Another way to provide guidance on which tool to use when is to include it within the process when a user or site administrator requests a specific tool or site. This gives advice at the point of need and makes the requestor more likely to take notice and request the optimal site for their aim. At TasWater all the forms to request either an intranet page, SharePoint Team site, Planner, app or enhancement are reached from the same page, with a guide to what each tool or site does.
MAN Energy Solutions manufactures engines and turbo machinery. On the intranet there is an area dedicated to collaboration. Here, users can create new collaboration sites based on three defined templates, including both SharePoint and Microsoft Teams resources. Each template has a clear description to help the user choose what form of collaboration space will best suit their needs. This triggers a form / wizard that also includes an includes introductory video explaining and providing examples of what the user is about to create, all to avoid misunderstandings and help employees choose the right type of site.
MAN Energy Solutions collaboration site request process embeds guidance and introductory videos into the request process to guide users to the right choice. Screenshot appears courtesy of MAN Energy Solutions.
4. Create assets targeted to different groups and roles
One way to guide users to which tool to use in which scenario is to develop targeted assets for specific audience groups, using language and referring to use cases which will resonate. This means the guidance provided will be more relevant and meaningful.
For example, the intranet team at financial services company Suncorp Group, developed a “which tool when” framework which detailed the best tools to use for different scenarios, as well as considerations such as speed and confidentiality. To make it more relevant they created specific targeted assets including a guide for leaders comparing the use of Teams, Yammer and Outlook (shown above).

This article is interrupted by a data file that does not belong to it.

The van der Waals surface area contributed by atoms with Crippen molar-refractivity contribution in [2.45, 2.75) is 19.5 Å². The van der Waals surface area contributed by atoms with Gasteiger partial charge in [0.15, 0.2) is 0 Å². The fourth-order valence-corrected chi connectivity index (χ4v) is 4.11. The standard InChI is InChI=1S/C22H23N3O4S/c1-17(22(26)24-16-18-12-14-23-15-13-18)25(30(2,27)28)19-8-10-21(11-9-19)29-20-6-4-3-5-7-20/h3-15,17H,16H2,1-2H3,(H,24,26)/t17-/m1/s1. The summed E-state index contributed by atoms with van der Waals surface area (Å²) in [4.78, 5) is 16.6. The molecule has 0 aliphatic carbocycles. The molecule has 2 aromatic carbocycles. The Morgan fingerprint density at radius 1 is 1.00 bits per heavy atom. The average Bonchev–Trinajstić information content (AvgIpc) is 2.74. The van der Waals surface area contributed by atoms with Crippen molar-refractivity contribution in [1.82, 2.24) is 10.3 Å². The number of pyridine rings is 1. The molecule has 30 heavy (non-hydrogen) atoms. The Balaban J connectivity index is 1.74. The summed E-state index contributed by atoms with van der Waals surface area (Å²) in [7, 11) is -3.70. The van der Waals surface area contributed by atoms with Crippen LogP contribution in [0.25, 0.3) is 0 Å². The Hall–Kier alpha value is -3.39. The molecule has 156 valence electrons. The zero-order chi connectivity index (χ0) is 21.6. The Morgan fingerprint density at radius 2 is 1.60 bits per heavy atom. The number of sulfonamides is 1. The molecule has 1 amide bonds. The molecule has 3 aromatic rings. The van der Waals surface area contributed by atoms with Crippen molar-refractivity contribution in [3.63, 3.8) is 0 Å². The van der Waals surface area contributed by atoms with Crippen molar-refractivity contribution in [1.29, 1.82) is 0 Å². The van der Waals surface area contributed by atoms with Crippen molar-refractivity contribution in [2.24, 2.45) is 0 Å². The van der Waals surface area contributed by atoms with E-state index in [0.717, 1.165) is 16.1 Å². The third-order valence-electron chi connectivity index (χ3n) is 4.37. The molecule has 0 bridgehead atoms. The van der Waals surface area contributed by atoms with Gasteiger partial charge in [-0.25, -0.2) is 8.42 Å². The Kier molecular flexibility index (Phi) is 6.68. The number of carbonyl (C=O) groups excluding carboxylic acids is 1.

The team from Suncorp Group then went further, creating a “which tool when” site that compares the use of available tools and channels for four different groups:
- team members
- comms or change advisors
- new starters
Five tips for success
Providing guidance on which tool to use is a core part of supporting users in the digital workplace. Here are a few tips for success:
- Work out which tool should be used when and for which scenario, and make this a core part of your governance across Microsoft 365 or the wider digital workplace, gaining any consensus required. Key questions are likely to be when to use Microsoft Teams or Yammer and when to use Microsoft Teams or SharePoint.
- Be definitive and consistent in the guidance you give, while also keeping it simple. This can mean reducing and even eliminating choice, as users don’t necessarily want to be presented all of that options that can be used to achieve the same thing.
- Target guidance to different groups so it is relevant and reflects the use cases that employees use in their everyday work. This is a tactic that the team at Suncorp Group followed with great success.
- Where you can, embed guidance at the point of need. This includes referencing use cases in the way tools and apps are categories in an apps directory, and including guidance in the site or tool provisioning or request process, for example at MAN Energy Solutions.
- Cover “which tool to use when” in wider change management efforts, including engaging digital champions, carrying out formal training (particularly to power users and site managers), creating an online community for Q&A and tips, and also in providing self-serve resources.
All these case studies and many others with multiple screenshots are available in the 2022 Intranet and Digital Workplace showcase report. Get information and inspiration from what the winners have done, how they’ve gone about it, and their lessons learned.